As Spring turns to Summer, tillage and crop farmers turn their attention to spraying season. Farmers may be concerned by a number of factors outside their control including changes in climate, ground conditions and availability of product. However, one area that they can be sure of is health and safety and ensuring that they are adhering to all recommended guidelines.
Firstly, farmers should look at their own time management. Do they have the time to carry out the task without rushing or being panicked? Research from the HSA shows that from 2011 -2020 43% of fatalities occurred from tractors/vehicles. Of that percentage, almost a quarter was crushed or trapped. Spraying is highly mechanised and can be considered a high-risk activity. Care needs to be taken when carrying out tasks with tractors and farmers should consider hiring a contractor if they feel under pressure.
Before starting, it is important to carry out a thorough check of your tractor and machine. Follow the operator’s manual check for any loose parts, cracks, rust, or any visible issues with the machine. Don’t forget to check the oil and ensure machines are fully greased.
Also, under Irish legislation, all sprayers that are over 5 years old and have a boom width of >3m and /or chard/blast sprayers must be tested. Sprayers must be tested by a registered inspector. Tests completed before January 1st 2020 are valid for 5 years and tests carried out after this date are valid for a 3 year period. If a sprayer needs to be tested, it should be done in advance of starting farm work.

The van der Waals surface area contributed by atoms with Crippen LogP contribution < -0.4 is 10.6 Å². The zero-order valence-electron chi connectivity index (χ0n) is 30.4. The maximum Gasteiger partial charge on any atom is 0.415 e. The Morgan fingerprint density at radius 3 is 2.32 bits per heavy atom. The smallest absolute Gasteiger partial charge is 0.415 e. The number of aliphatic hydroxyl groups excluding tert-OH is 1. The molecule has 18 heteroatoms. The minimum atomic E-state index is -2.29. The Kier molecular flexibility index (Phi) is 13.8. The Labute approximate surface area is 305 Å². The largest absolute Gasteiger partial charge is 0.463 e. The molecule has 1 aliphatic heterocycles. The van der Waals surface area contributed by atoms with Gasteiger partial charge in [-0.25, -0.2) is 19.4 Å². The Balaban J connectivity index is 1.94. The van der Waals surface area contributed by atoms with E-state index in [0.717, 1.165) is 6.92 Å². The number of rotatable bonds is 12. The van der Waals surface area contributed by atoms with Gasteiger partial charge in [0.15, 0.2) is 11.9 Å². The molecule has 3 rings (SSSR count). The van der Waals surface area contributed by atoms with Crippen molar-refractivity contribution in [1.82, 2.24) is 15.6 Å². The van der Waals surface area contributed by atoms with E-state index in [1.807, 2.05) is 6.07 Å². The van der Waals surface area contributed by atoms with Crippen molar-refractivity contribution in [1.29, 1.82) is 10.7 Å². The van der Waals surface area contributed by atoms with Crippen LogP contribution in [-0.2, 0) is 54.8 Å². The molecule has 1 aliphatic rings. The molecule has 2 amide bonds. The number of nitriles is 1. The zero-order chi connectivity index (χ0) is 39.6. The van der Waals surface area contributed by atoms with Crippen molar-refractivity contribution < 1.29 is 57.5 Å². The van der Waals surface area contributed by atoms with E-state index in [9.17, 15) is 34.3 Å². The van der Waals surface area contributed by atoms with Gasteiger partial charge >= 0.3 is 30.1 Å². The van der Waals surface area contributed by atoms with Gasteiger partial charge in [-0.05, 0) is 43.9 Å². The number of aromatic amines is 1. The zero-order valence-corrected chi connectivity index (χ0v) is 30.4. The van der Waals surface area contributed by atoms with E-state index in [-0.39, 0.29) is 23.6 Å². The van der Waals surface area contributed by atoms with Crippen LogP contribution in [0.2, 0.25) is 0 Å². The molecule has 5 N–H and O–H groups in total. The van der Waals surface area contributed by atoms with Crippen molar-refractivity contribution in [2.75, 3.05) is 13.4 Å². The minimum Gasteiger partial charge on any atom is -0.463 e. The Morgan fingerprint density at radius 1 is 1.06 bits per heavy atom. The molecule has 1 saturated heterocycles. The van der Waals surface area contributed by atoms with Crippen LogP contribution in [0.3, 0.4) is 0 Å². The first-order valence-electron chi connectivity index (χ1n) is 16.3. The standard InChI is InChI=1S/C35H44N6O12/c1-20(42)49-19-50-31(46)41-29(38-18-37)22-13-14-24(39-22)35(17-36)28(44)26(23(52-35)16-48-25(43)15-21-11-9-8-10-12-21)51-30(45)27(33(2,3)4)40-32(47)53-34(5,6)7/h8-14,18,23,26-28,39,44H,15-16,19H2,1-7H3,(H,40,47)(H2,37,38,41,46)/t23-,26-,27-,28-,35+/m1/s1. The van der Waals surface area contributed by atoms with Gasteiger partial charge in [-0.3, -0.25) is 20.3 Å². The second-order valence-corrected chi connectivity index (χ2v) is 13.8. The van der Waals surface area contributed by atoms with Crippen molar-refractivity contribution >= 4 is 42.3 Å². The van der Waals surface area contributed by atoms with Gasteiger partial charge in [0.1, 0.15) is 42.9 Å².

When mounting a sprayer, farmers need to take extra caution. It is important that the spreader or sprayer is positioned on a stable base. The farmer must engage with the hand break and use quick attach mechanisms where present. Tractor controls should only be used when people are known to be safely outside crush zones.
In terms of the product being used, farmers must be aware of the potential dangers. Avoid direct contact with products, especially the skin and eyes. Also, be aware of splashing, spilling, leaks, spray drift, and contamination of clothing. Do not eat, drink, chew or smoke when using pesticides. Farmers should wear suitable PPE gear including gloves and a face covering.
Worryingly, Irish Water’s public water supply monitoring programme detected there were 81 pesticide exceedances in public drinking water supplies in Ireland in 2020. This is an increase of 5 from 2019. Irish Water also noted MCPA is still the most commonly detected pesticide in drinking water sources. MCPA is an active substance present in many commonly used herbicide products used to control the growth of thistles, docks and rushes.
When carrying out spraying, farmers should plan around the weather forecast. Spraying should be done at a time when wind velocity is low. Farmers should also pay attention to wind direction and ensure that no spray drift could damage other ground or water supplies.
Lastly, storing sprays correctly is an essential practice on every farm. Read all labels and ensure they are being kept correctly. Chemicals should be stored in a secure, dry shed with a lock and appropriate safety signage. Do not let others, especially children, have access to the shed. If you wish to use the container again, triple rinse and remove the foil cap and dispose of in accordance with the Good Practice Guide for Empty Pesticide Containers.
Users, advisors, and distributers of agricultural pesticides must be certified. In some cases, farmers or operators who might have received training at college, or via Teagasc, may be eligible for certification without attending a course. Contact the Department of Agriculture to check. If training is required, FRS Training delivers Boom and Handheld Spraying courses under the aegis of QQI. This two-day course has both theory and practical elements.
To find out more about our upcoming courses, go to: https://www.frstraining.com/sectors/agriculture-horticulture/.